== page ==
Julina of Blackstone - 056 - Opportunities Abound

A very packed and significant evening

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Julina of Blackstone
Her Chronicles, Book 2

by Julia Phillips

056 – Opportunities Abound


Disclaimer:

The original characters and plot of this story are the property of the author. No infringement of pre-existing copyright is intended.
This story is copyright © 2013 - 2018 Julia Phillips. All rights reserved.

It uses some of the associated characters and situations that arise from the world called ‘Anmar’ created by Penny Lane, whose stories
are also copyright © 2010 - 2018 Penny Lane. All rights reserved.


Julina of Blackstone
Her Chronicles
056 – Opportunities Abound

“Maker! You are GOOD, young Pyor! Very good indeed.”

The delight written all over Shemel’s face gave me a huge clue as to what my own visage must have looked like when I too saw those wagons for the very first time, wagons that were now mine somehow. Something that I was still struggling to believe.

Shemel and Rohid had entered the apprentice's, now journeyman's, wheelwright's workshop only just after our financial transactions had been concluded. It was actually quite funny because Pyor had gone across to the door to open it, thus indicating to the apprentices that they could come back again; just as he got there, the door itself had swung open, banging into his outstretched hand. Pomma and I giggled.

The two men had come in the low wicket door and had crossed to us as they exchanged a significant glance with each other. When Rohid showed Shemel my wagons, it was then that Shemel made his admiring comment.

The three apprentices came back in very shortly after the Masters and Pyor called over the one who had remained to be a witness to my formal statement as to my identity: “Flemak! Would you join us please? You other two, finish off changing that wheel, then you may go to your homes!”

Flemak came over, a question written large upon his face.

But we could all also tell that the two Masters recently arrived had something else in their minds too, something they had discussed as they came over here.

It was Rohid who brought it out into the open: “I have known Goodman Jafferkin almost all his life, and he required me to know a lot about him; should anything happen while he was away, then I was to help his inheritor or inheritors. At his first opportunity in this new year, he told me that he would balance his bequests between Mistresses Megrozen and Julina; so I was not unsurprised to receive your semaphore message, other than being surprised that the poor man was gone to his pyre, of course.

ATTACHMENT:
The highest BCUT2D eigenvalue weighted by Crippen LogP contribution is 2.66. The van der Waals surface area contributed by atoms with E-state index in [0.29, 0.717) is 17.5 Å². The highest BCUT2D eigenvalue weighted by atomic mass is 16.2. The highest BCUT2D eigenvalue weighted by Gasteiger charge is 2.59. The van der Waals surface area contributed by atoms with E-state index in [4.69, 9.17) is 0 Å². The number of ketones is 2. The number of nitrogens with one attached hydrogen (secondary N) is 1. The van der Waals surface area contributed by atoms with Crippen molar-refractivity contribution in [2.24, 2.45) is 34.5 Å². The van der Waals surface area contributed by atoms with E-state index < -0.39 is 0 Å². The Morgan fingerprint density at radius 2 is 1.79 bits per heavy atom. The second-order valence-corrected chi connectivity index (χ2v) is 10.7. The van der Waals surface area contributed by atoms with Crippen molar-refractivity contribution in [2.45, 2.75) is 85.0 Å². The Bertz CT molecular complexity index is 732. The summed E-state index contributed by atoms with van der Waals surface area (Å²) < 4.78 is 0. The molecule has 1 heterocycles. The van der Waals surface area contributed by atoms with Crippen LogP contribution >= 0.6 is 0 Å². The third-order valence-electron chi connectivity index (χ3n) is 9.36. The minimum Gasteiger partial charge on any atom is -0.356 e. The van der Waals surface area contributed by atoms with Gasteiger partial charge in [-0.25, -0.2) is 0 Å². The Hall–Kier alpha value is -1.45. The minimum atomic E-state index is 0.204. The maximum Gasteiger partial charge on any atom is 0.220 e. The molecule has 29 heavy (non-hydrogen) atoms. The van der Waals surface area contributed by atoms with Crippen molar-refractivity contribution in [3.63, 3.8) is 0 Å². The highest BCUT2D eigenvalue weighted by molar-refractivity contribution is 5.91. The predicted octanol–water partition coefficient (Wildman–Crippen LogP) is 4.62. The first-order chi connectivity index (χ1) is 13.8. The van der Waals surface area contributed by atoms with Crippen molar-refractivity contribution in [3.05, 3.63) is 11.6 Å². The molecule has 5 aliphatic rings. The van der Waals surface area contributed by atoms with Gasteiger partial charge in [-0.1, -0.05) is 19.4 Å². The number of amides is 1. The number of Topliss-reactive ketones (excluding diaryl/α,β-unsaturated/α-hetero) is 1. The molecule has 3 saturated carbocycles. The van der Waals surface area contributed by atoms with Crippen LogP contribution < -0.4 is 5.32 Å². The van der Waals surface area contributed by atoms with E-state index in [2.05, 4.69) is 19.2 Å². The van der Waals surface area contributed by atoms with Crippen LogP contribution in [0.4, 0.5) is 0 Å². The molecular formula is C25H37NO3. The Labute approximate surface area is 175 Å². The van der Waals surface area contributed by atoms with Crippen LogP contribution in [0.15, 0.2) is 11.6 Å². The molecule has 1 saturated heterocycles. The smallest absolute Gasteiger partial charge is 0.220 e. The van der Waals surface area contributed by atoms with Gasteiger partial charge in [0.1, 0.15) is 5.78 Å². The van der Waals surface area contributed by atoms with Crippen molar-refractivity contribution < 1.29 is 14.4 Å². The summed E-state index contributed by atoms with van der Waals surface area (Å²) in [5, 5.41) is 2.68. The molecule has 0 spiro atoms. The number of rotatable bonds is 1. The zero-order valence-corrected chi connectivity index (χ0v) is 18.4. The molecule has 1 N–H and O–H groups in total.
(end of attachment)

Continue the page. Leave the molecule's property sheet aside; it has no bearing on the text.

“As a result, I can tell you a little something about his wagons that perchance shall be news to you all. In the chairs of each of his wagons, there are four secret compartments with coin ...”

He was interrupted by Pomma's and my giggles, and a short laugh from Pyor. When Master Rohid looked at us with questions in his eyes, we women indicated to Pyor that he should answer. He tried not to, but we insisted without actually saying anything.

“With respect, Master Rohid, I have actually discovered SIX such cavities in each chair!”

Of course, Master Rohid was taken considerably aback, and Shemel was forced to laugh at him: “Well, Rohid, Pyor is even better than you have been telling me all this time, say you not?”

With a wry smile, Rohid confessed that perchance he had been overshone, just this once of course, and his big secret was not quite as he had deemed.

But his eyes told me something extra. I had the great impression that he still had a secret or two he had yet to reveal.

And that he had a further question of Pyor.

Flemak's mouth had dropped open at the declaration and I would have deemed it impossible had I not observed with my own eyes that his chin could drop any more. However, it did so, when Pyor explained what he had found in there. He understood now why the three of them had been banished from the shed sometimes.

He was almost pathetically grateful when Pyor related the full secret of the cavities and what my reaction had been. Pyor then told Flemak what I had decided about the share of the coin for the younger men. Flemak was about to gush his thanks to me, when Pyor held up a hand to silence him.

Pyor then continued: “Mistress Julina here, Flemak, is also known to you for another reason, a reason of which you may as yet be unaware. Do you recognise her name, at all?”

All of us looked on in interest at this twist in the conversation. Even I was taken aback.